Replacing main line diesel used on a Class I railroad with natural gas would reduce total fuel expense by 50%. The technology to do this exists right now, today, and is proven to work. CNGmotive, Inc. is the company that has a patented filling system and the world’s first and only CNG tender designed to exceed the AAR’s stringent safety standards as expressed in AAR M-1004.

The CNGmotive, Inc. solution uses existing long- and short-haul locomotives with a modest conversion cost. It allows for seamless operational service by using decades-proven diesel dual-fuel natural gas locomotives while the infrastructure buildout for ubiquitous CNG refueling is under way. It saves money on fuel, starting with the first trip. 

The CNG movement, led by the eponymously named CNGmotive, Inc., is engaged in making possible and profitable the migration of North America’s railroads to the use of CNG as a locomotive fuel. 

Step Two: The P2G process is the Sabatier Reaction, which works like this:

  1. CO2 is sourced from any one of an abundance of locations (steel mills, breweries, cement plants, landfills) that will generate COin their regular operations.
  2. Hydrogen (H2) is made using electrolysis with renewable power at locations optimal for solar and wind.
  3. CO2 and Hare put together with electricity and nickel as a catalyst at very high efficiencies (>80%).
  4. The result: Renewable methane and water (remember, natural gas is 95% methane) are the chemical output of the system. CO2 is removed from the atmosphere and turned into renewable methane to fuel locomotives throughout North America.

Locomotive fueling moves from natural gas to renewable methane seamlessly. The P2G transition evolves smoothly from the Step One to Step Two without incremental railroad investment, and with improved environmental dynamics.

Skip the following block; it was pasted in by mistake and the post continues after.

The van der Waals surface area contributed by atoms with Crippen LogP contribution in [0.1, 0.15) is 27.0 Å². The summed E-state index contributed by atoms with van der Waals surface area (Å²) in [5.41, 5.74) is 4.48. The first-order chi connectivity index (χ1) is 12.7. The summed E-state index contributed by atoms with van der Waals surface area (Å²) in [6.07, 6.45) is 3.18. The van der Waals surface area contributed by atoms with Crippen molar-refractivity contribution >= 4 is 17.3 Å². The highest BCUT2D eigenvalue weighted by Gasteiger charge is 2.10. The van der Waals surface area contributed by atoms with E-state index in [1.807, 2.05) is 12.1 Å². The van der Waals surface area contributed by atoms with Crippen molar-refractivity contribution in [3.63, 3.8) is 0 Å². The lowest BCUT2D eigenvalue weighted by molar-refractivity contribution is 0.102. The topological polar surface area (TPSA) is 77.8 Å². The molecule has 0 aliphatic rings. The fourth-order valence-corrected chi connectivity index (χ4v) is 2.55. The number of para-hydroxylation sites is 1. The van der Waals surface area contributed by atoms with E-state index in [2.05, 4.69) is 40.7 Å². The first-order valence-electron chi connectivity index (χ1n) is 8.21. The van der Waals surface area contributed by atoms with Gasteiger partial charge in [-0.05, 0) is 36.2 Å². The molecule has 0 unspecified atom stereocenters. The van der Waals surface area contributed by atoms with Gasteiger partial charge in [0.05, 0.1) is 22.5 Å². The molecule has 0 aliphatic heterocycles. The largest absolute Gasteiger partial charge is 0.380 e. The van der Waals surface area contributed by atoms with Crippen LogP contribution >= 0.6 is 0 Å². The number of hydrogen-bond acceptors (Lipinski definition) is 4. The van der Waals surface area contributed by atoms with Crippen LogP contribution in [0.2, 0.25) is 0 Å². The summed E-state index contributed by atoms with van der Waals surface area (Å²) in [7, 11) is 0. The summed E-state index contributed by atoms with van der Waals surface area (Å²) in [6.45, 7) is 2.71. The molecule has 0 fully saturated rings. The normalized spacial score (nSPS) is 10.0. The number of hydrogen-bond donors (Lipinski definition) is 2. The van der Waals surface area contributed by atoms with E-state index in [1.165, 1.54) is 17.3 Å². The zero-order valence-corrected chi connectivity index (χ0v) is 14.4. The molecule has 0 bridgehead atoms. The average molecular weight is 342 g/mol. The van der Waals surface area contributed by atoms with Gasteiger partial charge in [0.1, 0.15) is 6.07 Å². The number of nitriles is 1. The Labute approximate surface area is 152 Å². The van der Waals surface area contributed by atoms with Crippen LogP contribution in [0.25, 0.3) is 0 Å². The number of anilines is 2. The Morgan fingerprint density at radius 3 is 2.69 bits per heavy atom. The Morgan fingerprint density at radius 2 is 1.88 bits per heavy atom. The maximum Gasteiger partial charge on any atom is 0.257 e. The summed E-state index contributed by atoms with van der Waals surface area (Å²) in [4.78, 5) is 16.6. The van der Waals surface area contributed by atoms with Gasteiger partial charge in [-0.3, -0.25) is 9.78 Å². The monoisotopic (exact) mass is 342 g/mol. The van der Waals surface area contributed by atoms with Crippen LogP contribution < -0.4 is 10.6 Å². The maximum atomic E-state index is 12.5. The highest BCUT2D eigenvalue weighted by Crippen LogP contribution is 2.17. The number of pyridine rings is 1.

Step Three: Renewable methane gets compressed perfectly into the CNGmotive tender and supports locomotive operation. CNGmotive has run the economics: The cost for a diesel-gallon-equivalent of renewable methane will be cheaper than the price of diesel. It will be less expensive than hydrogen for fuel cells, less expensive than battery-powered locomotives and less expensive than biofuels, all while using proven locomotive power. 

Renewable methane produced as outlined herein can be distributed using the North American natural gas pipeline system. The natural gas system was originally meant to move gas from the South and Southwest. Often times, the pipeline moves gas in the opposite direction (for example, from the Marcellus region in Pennsylvania to points in the Midwest). This is why the pipeline system makes the perfect conduit for moving renewable gas around the U.S. This system can accept gas from a P2G plant (or almost any conceivable number of plants) and deliver it as the economics dictate.